Presentation on theme: "Anguelov, Chris E. Howard M. Iams, and Patrick J. Purcell, Shifting Income Sources of the Aged, Social Security Bulletin, Vol 72, No. 3, 2012 Bee, C. Adam,"— Presentation transcript:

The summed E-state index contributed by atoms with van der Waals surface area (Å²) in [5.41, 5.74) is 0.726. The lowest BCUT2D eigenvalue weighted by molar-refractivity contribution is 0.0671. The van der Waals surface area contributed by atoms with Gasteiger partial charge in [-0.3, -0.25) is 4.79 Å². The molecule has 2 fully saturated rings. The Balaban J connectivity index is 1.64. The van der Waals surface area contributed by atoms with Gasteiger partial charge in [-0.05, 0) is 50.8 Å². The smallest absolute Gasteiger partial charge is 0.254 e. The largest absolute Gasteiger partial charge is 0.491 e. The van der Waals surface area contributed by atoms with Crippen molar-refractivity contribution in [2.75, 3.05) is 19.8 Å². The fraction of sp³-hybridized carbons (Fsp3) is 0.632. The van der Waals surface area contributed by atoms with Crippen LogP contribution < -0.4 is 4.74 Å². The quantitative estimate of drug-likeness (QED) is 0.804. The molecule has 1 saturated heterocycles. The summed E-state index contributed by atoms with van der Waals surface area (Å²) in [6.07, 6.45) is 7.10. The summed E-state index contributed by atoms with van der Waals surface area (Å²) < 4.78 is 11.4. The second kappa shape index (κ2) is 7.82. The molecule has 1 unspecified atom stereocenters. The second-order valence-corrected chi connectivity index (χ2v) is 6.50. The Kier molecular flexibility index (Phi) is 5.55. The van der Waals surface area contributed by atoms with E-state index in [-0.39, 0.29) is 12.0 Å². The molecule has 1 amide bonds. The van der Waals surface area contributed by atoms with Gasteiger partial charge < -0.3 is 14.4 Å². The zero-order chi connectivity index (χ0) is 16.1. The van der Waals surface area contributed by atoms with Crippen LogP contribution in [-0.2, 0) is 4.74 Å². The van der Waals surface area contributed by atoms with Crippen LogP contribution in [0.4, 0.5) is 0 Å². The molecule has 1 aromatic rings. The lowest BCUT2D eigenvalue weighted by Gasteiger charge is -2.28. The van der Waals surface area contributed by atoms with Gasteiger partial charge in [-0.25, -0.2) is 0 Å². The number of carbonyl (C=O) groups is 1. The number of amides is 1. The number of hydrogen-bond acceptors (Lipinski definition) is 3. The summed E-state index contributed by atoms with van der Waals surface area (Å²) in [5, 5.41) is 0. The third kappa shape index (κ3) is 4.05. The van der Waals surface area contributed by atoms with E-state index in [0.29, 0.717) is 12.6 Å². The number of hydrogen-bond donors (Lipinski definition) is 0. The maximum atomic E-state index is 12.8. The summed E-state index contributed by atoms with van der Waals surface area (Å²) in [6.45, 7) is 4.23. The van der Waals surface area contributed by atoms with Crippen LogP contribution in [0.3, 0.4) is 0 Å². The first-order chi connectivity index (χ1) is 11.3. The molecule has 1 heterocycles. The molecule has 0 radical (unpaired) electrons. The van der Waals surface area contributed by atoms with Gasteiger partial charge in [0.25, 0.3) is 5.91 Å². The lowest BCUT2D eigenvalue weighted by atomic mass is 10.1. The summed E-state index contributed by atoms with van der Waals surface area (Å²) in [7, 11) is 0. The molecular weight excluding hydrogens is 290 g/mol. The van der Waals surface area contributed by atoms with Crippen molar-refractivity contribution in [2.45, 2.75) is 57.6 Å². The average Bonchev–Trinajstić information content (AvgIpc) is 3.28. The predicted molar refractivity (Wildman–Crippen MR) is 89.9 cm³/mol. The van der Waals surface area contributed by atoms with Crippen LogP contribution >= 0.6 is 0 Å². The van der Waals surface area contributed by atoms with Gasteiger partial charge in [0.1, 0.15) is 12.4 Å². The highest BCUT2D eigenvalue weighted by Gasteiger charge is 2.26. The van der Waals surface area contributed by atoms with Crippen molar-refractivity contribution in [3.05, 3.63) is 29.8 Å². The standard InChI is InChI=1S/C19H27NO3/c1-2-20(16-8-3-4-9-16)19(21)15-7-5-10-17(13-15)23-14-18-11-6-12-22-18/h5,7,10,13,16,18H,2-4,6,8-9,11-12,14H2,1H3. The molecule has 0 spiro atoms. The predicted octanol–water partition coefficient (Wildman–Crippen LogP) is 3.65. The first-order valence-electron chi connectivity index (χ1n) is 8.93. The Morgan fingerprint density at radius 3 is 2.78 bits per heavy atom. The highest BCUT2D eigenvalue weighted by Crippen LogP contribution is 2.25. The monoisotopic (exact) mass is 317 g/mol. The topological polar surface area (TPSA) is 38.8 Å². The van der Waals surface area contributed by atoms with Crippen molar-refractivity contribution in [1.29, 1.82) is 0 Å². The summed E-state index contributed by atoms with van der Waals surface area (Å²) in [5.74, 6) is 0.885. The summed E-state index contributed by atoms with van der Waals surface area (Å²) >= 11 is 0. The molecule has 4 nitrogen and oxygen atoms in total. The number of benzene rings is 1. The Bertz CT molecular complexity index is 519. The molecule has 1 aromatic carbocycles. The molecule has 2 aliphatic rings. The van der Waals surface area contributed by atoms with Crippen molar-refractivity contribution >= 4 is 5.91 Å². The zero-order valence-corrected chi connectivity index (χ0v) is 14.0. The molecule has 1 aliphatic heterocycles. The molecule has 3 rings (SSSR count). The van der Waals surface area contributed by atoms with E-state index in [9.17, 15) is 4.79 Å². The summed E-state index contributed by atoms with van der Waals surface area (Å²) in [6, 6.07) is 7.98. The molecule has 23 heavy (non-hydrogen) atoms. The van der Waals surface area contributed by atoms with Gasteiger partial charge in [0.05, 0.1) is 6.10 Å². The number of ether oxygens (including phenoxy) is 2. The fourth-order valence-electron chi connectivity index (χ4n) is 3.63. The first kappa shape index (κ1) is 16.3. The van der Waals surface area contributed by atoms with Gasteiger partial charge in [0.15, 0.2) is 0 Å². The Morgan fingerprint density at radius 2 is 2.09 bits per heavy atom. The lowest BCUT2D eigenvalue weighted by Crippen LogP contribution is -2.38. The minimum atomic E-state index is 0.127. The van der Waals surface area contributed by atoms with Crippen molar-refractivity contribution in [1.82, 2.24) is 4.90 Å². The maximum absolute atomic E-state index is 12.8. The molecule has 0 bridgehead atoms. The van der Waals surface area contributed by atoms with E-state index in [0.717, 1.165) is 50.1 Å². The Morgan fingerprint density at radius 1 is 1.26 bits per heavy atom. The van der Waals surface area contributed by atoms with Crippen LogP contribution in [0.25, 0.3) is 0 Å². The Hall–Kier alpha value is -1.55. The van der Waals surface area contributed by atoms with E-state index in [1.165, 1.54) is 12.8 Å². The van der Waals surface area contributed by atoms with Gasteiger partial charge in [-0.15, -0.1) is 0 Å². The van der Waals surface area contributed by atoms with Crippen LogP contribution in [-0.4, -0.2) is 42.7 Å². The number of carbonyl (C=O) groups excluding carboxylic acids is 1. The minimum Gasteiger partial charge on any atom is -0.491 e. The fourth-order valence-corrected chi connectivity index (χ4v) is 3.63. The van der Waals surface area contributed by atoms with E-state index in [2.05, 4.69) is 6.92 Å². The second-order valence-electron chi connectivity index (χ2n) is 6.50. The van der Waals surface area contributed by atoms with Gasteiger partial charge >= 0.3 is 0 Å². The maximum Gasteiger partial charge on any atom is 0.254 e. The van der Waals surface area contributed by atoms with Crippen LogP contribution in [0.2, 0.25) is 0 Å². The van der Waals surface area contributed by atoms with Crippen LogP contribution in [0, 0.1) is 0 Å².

Anguelov, Chris E. Howard M. Iams, and Patrick J. Purcell, Shifting Income Sources of the Aged, Social Security Bulletin, Vol 72, No. 3, 2012 Bee, C. Adam, An Evaluation of Retirement Income in the CPS ASEC Using form 1099-R Microdata, US Census Bureau Working Paper, Bridges, Benjamin, and Robert V. Gesumaria, The Supplemental Poverty Measure (SPM) and the Aged: How and Why the SPM and Official Poverty Estimates Differ, Social Security Bulletin, Vol. 73, No. 4, Iams, Howard M. and Patrick J. Purcell, The Impact of Retirement Account Distributions on Measures of Family Income, Social Security Bulletin, Vol. 73, No. 2, ITWG. March Observations from the Interagency Technical working Group on Developing a Supplemental Poverty Measure (Interagency), available at Short, Kathleen, The Research Supplemental Poverty Measure: 2010, Current Population Reports P U.S. Census Bureau. The overall poverty rate under the SPM is higher than the official poverty rate, and including IRA distributions does not significantly reduce poverty. The SPM finds a higher poverty rate for people aged 65+ but a lower rate for children under 18 compared to the official measure. When IRA distributions are included there is a slight reduction in the poverty rate for those aged 65+ and a slight increase for children under 18. Those who received a lump sum more recently are more likely to have not rolled over any of the distribution into another account. Reported voluntary withdrawals are less common among those older than 65, and within that group they are less common among those older than 71. Those younger than 65 were more likely to pay off bills or other expenses while those over age 65 were as likely to reinvest the money or use it for housing expenses as to pay off bills. Individuals who received distributions were more likely to be married, with some college education, identify as white and not hispanic. These groups received the greatest proportion of distributions in 2009 and of all distributions reported. Receipt of distributions is not widespread. The 65+ population in each category received distributions at a higher rate in 2009 than the younger population except for those not identifying as one of the three most populous race categories. Those with at least some college education are more likely than those with no college education to have ever received a distribution. Looking at noncash benefits that are included in the SPM, IRA distributions and lump sums add more money to available resources than other types of income shown. However, they were received by fewer families than SNAP benefits, EITC, school lunch or breakfast, WIC, or housing subsidies. Likewise, contributions were the fourth largest necessary expense included in the SPM after taxes, childcare, and child support. Fewer families made contributions than reported work expenses, medical out-of-pocket expenses, or FICA or other taxes. Contributions were more common than reports of either childcare expenses or child support payments. Bibliography IRA Distributions: Who Receives Them and How Does it Affect the Poverty Rate We estimate how IRA distributions affect the poverty rate of the population aged 65 and older using data from the Survey of Income and Program Participation (SIPP). Previous research has found that the inclusion of medical expenses in the Supplemental Poverty Measure (SPM) leads to poverty rates that are much higher for the population 65 years of age and over, 11.1% compared to 5.8% using the official measure. The SPM does not include distributions from retirement savings account. We find that including these accounts lowers the poverty rate among those 65 and older by 0.7%. Every several years the SIPP is supplemented by a topical module which measures the retirement income and retirement plan coverage of the population. This module provides more detailed information about retirement plans than core SIPP interviews or the Current Population Survey (CPS) which is used to calculate the official poverty rate. In addition, the information collected allows us to gain a better understanding of who receives IRA distributions and how they are used. Motivation – Research QuestionsConclusions SIPP respondents are asked the year of their most recent lump sum distribution. Those who received a lump sum more recently are more likely to have not rolled over any of the distribution. In the 2009 panel, those whose most recent distributions was in 2008 or 2009 were more likely to have not rolled over any of the distribution than to roll over the entire amount. There was no statistical difference between the rates for those whose most recent distributions was in the years In the 2006 topical module, there was no difference between the rates of no- or full-rollover for 2006, 2003, or 2002 but there was a statistical difference in years 2004 and This repeated pattern indicates that the increased rate of no rollovers in more recent years is not necessarily due to the recession. About one quarter of respondents who reported receiving a distribution in 2009 also reported receiving one in The Relative Importance of Distributions 2009 SIPP Poverty Rates under Different Measures Recipients of Retirement Plan Distributions: Frequency and Amounts SPM Adjustments to Official Poverty Rate: 2009 What Do Recipients Do With Distributions? Economics and Statistics Administration U.S. CENSUS BUREAU U.S. Department of Commerce For the population as a whole, IRA distributions are a greater source of income than the noncash benefits added when calculating the SPM. On the other hand, contributions reduce aggregate income less than other necessary expenses such as taxes, medical, and work expenses but more than child care expenses or child support payments made for noncustodial children. SIPP respondents who received a distribution are asked what they did with the money they received. There are some variations based on whether the distribution was voluntary and whether the recipient was over 65. The most common use for both voluntary and involuntary withdrawals is paying bills. The proportion of respondents using money for this category is not statistically different by withdrawal type. Those younger than 65 were more likely to pay off bills or other expenses than use their money in other ways while those over age 65 were not statistically more likely to pay off bills than to reinvest the money in a savings account or use it for housing expenses. People aged 65+ were less likely to use money to pay off bills than those younger than 65. All comparative statements have undergone statistical testing and are significant at the 90 percent confidence level unless otherwise noted. This poster is released to inform interested parties of ongoing research and to encourage discussion. Any views expressed are those of the authors and do not necessarily reflect those of the U.S. Census Bureau. Choice and Timing of Distributions An account holder must begin withdrawing money from an IRA once they reach age Voluntary withdrawals are less common among those older than 65, and within that group they are less common among those older than 71.